Friday, April 15, 2011

7th Circuit: No Standing To Challenge National Day of Prayer

In Freedom From Religion Foundation, Inc. v. Obama, (7th Cir., April 14, 2011), the U.S. 7th Circuit Court of Appeals held that Freedom from Religion Foundation and its members lack standing to challenge either the constitutionality of the federal statute that creates a National Day of Prayer or the Presidential proclamations issued under that statute. While all three judges concluded that plaintiffs lack standing, the opinion by Judge Easterbrook (joined by Judge Manion) swept more broadly in doing so that did the concurring opinion by Judge Williams.

As to the statute-- 36 USC Sec. 119-- which directs the President to issue a Proclamation each year declaring the first Thursday in May as a national day of prayer, Judge Easterbrook concluded that since it merely imposes a duty on the President, only the President is injured enough by the statute to have standing. Others cannot "object to a statute that imposes duties on strangers."  The President's proclamation, on the other hand, are addressed to plaintiffs, like all other citizens. However since the Proclamations merely make a request that citizens are free to deny, no one is injured by them. Judge Easterbrook continued:
Plaintiffs contend that they are injured because they feel excluded, or made unwelcome, when the President asks them to engage in a religious observance that is contrary to their own principles.... [However] offense at the behavior of the government, and a desire to have public officials comply with (plaintiffs’ view of) the Constitution, differs from a legal injury. The “psychological consequence presumably produced by observation of conduct with which one disagrees” is not an “injury” for the purpose of standing.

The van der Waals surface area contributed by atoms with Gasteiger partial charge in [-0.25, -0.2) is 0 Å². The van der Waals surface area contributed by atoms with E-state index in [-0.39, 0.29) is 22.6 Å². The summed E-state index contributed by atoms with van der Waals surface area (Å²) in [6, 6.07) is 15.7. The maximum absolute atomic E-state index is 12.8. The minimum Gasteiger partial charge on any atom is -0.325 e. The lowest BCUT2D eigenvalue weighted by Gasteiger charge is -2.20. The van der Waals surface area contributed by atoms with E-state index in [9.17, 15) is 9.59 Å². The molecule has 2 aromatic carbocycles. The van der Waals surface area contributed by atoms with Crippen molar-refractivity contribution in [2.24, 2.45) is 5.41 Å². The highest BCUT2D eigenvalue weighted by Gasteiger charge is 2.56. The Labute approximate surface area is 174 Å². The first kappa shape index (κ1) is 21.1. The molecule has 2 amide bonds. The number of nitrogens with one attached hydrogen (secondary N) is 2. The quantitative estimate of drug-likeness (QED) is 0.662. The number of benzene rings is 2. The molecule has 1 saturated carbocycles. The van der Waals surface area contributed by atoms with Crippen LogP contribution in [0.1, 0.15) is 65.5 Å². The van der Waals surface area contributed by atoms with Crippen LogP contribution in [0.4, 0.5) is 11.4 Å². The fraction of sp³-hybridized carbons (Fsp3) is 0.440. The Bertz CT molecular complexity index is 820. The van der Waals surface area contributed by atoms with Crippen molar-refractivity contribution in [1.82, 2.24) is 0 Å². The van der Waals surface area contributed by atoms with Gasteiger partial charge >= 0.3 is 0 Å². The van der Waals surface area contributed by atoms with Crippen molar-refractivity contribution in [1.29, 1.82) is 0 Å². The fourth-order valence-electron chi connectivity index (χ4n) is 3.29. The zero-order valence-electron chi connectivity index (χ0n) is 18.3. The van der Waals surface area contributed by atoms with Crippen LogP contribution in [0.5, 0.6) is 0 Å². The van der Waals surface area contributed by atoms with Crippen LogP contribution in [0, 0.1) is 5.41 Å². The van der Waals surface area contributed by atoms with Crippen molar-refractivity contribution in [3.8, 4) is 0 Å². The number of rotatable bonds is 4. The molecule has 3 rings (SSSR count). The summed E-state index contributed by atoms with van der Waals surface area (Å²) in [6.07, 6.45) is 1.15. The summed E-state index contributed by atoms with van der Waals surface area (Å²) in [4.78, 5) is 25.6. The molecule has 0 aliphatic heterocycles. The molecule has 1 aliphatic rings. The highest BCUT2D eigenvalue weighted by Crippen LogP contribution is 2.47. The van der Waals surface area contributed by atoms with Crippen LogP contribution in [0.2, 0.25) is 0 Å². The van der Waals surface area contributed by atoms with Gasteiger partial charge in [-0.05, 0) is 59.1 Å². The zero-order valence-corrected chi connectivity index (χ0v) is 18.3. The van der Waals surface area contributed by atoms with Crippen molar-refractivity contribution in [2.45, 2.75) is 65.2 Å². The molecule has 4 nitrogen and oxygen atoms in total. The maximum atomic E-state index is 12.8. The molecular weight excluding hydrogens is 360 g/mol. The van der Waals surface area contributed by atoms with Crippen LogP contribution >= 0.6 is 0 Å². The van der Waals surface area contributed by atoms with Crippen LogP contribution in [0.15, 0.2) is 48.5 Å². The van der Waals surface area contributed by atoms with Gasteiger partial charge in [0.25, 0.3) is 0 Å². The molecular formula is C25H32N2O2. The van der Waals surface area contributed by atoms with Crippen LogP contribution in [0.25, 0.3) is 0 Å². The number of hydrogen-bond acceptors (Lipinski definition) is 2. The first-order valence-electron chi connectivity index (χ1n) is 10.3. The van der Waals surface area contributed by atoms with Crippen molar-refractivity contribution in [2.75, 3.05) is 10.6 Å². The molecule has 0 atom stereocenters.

Judge Williams, concurring, found this case to be closer, and the Supreme Court precedent to be less clear, that Judge Easterbrook asserted.  Williams wrote:
The [Supreme] Court simply has not been clear as to what distinguishes the psychological injury produced by conduct with which one disagrees from an injury that suffices to give rise to an injury-in-fact in Establishment Clause cases.... [The Supreme] Court has decided cases in many contexts where the plaintiffs claimed that they were hurt by exposure to unwelcome religious messages from the government.... In all of those cases, the Court treated standing as sufficient, even though it appears that nothing was affected but the religious or irreligious sentiments of the plaintiffs..... 
In the case, the district court had found that plaintiffs had standing, and later concluded that the federal statute violates the Establishment Clause. (See prior posting.) AP reports on the decision. FFRF immediately issued a press release announcing that it will seek en banc review.